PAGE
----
Google AI Paywall, Perplexity - Google Overlap, Just Gave Up

Google AI Paywall, Perplexity - Google Overlap, Just Gave Up

Google May Put AI Behind Paywall

When Google changed Bard's name to Gemini and introduced Gemini Advanced in February, the company also rolled out a $20 per month subscription, bundling Gemini Advanced into a new Google One AI Premium Plan with more storage. Now comes a report from the Financial Times that Google is considering putting AI search capabilities behind a paywall. "Google is looking at options including adding certain AI-powered search features to its premium subscription services." The article is unspecific about whether SGE would remain outside the paywall or whether it too would be folded in. We then could have "Google Classic" and Google AI search as parallel universes. It's also unclear whether paying subscribers would simply get a different search experience (sort of like Google Labs today) or whether there would be a different entry point for Google's AI experience. The article suggests all the technology is ready but that there may be internal indecision or strategic confusion over how to proceed. Part of this is apparently motivated by the higher costs of delivering AI results. Yet another angle undoubtedly involves protecting Google's search ads business from disruption while offering an AI experience to compete with ChatGPT, Perplexity and others.

Source: DALL-E

Our take:

  • Many SEOs would be pleased if SGE went behind a paywall. It's not clear that will happen; there will probably be some sort of announcement at Google I/O.
  • The percentage of people who would pay for a Google AI search product, which wouldn't necessarily be ad free, is likely a fraction of the total search user base.
  • If true, this is a fascinating attempt by Google to "have it both ways" – to hold on to the past while trying to compete with emerging AI rivals.

Report: 60% Perplexity - Google Overlap

Research from BrightEdge found that there's a 60% overlap between Perplexity citations and Google organic search results (in nine verticals). BrightEdge also found that "referrals from Perplexity to brand sites are growing at nearly 40% month over month since January." From this, the SEO tool provider infers that Perplexity is indeed being used as a search engine, which is increasingly how the company is positioning itself. Of all the AI tools, Perplexity is making the most direct run at Google. As part of its study, BrightEdge also looked at overlap between Perplexity and Google SGE results (chart below). Healthcare showed the biggest overlap among the nine verticals, while e-commerce/product search had the lowest. In some cases there was a massive gap in rankings between domains featured in Google SGE and those in Perplexity. However, Reddit is one that figures very prominently in both. There are different traffic and usage numbers floating around but the consensus is that Perplexity visits and active users are growing. However, they remain a tiny fraction of Google usage.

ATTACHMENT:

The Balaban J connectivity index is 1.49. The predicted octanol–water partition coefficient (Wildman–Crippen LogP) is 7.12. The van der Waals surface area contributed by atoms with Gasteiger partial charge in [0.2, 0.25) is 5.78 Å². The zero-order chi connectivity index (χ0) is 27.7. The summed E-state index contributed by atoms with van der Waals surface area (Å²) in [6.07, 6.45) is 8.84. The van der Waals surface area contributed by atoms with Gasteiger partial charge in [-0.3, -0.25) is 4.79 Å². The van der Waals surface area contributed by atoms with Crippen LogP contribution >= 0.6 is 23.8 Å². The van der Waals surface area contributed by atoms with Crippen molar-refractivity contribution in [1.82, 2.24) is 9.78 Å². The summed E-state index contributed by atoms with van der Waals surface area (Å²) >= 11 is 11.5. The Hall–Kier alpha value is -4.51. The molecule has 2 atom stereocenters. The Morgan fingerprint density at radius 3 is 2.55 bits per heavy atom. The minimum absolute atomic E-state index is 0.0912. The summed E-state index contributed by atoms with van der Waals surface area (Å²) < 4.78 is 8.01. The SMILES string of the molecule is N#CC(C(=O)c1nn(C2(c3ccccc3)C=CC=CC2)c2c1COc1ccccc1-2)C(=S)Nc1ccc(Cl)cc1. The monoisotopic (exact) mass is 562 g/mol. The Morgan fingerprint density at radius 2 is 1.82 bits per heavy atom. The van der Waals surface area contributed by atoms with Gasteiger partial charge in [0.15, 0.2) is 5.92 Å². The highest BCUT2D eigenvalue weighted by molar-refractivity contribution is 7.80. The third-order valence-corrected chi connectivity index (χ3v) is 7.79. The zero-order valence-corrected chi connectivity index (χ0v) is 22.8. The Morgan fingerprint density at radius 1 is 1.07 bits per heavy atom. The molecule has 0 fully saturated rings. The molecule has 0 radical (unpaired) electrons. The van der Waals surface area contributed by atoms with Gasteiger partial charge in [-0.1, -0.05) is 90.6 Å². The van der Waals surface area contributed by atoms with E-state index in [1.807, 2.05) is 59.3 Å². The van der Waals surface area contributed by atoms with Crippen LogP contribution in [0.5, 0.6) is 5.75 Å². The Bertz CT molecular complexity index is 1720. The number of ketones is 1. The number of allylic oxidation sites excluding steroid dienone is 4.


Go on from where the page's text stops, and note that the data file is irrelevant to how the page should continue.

Our take:

  • The report is interesting. It's worth monitoring Perplexity, but there's not much to do at this point. Ads may present a near-term traffic opportunity.
  • However, BrightEdge offers a range of specific Preplexity "SEO" recommendations. Most simply reflect general SEO best practices for Google.
  • BrightEdge also suggests focusing on specific domains and aggregators favored by Perplexity. Many of these will also rank in Google (e.g., Reddit, Tripadvisor).

'Just Walk Out' + Other Shiny Objects

People working in technology are typically more star struck by shiny new objects than "regular people." And because of that we often overestimate the impact or uptake of new technologies. Virtual Reality/Augmented Reality are prime examples. As impressive as they are, they haven't broken through and become mainstream, despite years and years of effort. Apple VisionPro is a technical masterpiece but probably a commercial flop. Amazon's "Just Walk Out" cashierless technology was the "future of retail" when it was first introduced in 2018 in Amazon Go stores, and others raced to copy it. But now it appears Amazon is sunsetting Just Walk Out at its grocery locations in favor of smart carts. Similarly, more basic retail self-checkout systems – themselves a "future of retail" technology at one time – are being abandoned right and left. Self-driving cars is another example of a technology that hasn't lived up to the hype, although it still could. And EV sales have slowed down, though they will likely rebound. AI's potential disruption of search could also be a casualty of inflated expectations.

Amazon Fresh and the Revolution of Computer Vision: A Checkout-Free  Shopping Experience
Source: Amazon

Our take:

  • The introduction of an impressive new technology does not automatically mean people will buy it – literally and figuratively.
  • For all its brand and market power, Google famously has introduced and killed at least 150 products over the years.
  • AI, for its part, is a profound and disruptive technology. But it won't likely displace Google search any time soon, though could chip away at usage.

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